300-home development would be Oregon's first 'agrihood'
A new housing development being proposed in Donald is thought to be the only one of its ilk in Oregon.
The city has scheduled two upcoming public hearings on Harvest Gardens Homestead, which is described by the developers as an "agrihood." The developers are looking at 61.6 acres located at two unaddressed properties on the southeastern edges of town, off Donald Road and Matthieu Street.
"An agrihood is a neighborhood concept; instead of building a neighborhood around a beautiful golf course, this is building a neighborhood around a beautiful farm," said Connie Lindsay, marketing and communications manager for Harvest Garden.
To fortify their understanding of this concept, the developers traveled to Arizona, California and British Columbia to visit other agrihoods and take notes.
In Donald, Harvest Garden plans for a 10.5-acre garden in the center of the neighborhood, which would include 297 single-family homes and possibly 80 multifamily units.
"We have the (multifamily) option, if we choose to, in one little corner of the development," Lindsay said. "It's hard to do any marketing research on townhouses, because there are not a lot of them in the area."
Lindsay and other Harvest Garden representatives will present details of their proposal during the next Donald Planning Commission meeting, which has public hearings scheduled. The meeting is set for 6:45 p.m. Thursday, May 28, at Donald City Hall, 10710 Main St. NE.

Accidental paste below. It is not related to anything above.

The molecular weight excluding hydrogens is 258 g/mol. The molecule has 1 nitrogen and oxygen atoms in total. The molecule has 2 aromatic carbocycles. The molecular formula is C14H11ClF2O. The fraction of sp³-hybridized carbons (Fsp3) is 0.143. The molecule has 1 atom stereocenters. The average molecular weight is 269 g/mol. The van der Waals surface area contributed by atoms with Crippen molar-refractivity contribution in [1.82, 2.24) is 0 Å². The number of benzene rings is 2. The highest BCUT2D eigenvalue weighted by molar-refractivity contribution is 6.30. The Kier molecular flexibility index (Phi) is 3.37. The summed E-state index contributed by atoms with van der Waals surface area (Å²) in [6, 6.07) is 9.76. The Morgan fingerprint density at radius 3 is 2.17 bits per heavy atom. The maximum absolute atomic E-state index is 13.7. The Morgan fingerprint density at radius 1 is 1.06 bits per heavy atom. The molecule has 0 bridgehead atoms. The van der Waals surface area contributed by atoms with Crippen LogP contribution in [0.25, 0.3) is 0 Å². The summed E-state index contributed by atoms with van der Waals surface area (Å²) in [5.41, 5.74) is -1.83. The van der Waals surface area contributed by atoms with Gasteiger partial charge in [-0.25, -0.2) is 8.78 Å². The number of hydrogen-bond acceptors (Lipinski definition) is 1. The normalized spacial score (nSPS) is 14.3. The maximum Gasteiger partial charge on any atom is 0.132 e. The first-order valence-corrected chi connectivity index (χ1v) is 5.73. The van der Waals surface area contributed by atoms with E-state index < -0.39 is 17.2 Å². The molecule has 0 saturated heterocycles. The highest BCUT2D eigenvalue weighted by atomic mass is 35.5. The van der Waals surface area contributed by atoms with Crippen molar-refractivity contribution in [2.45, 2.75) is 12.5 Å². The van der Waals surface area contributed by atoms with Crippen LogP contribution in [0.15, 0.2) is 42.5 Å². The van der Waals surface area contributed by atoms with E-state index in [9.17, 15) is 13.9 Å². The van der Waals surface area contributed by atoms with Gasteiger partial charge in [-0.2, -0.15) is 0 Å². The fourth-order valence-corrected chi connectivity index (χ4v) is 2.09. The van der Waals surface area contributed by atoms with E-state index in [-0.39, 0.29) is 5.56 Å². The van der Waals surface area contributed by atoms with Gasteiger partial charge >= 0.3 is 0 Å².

Donald City Manager Heidi Bell said the hearings discussions will address annexation and zone changes, along with the planned subdivision and unit development.
"Then depending on the outcome of those meetings, the date will be set for either a second hearing with the planning commission or move forward with a date in front of the Donald City Council," Bell said.
Bell added that the following council meeting is scheduled for 6:45 p.m. Tuesday, June 9.
"It is undetermined if that meeting will only be online, like the council meetings have been recently," Bell said.
If approved, Lindsay said they probably would not break ground on the new Donald development until the fall or possibly spring of 2021. She added that Harvest Garden planners think it is a good fit for the area.
"Donald is growing," she said citing expanding business with Hazelnut Growers and Marion Agriculture as examples. "With new business coming into Donald, more and more people are starting to work here, and there are not a lot of available houses."
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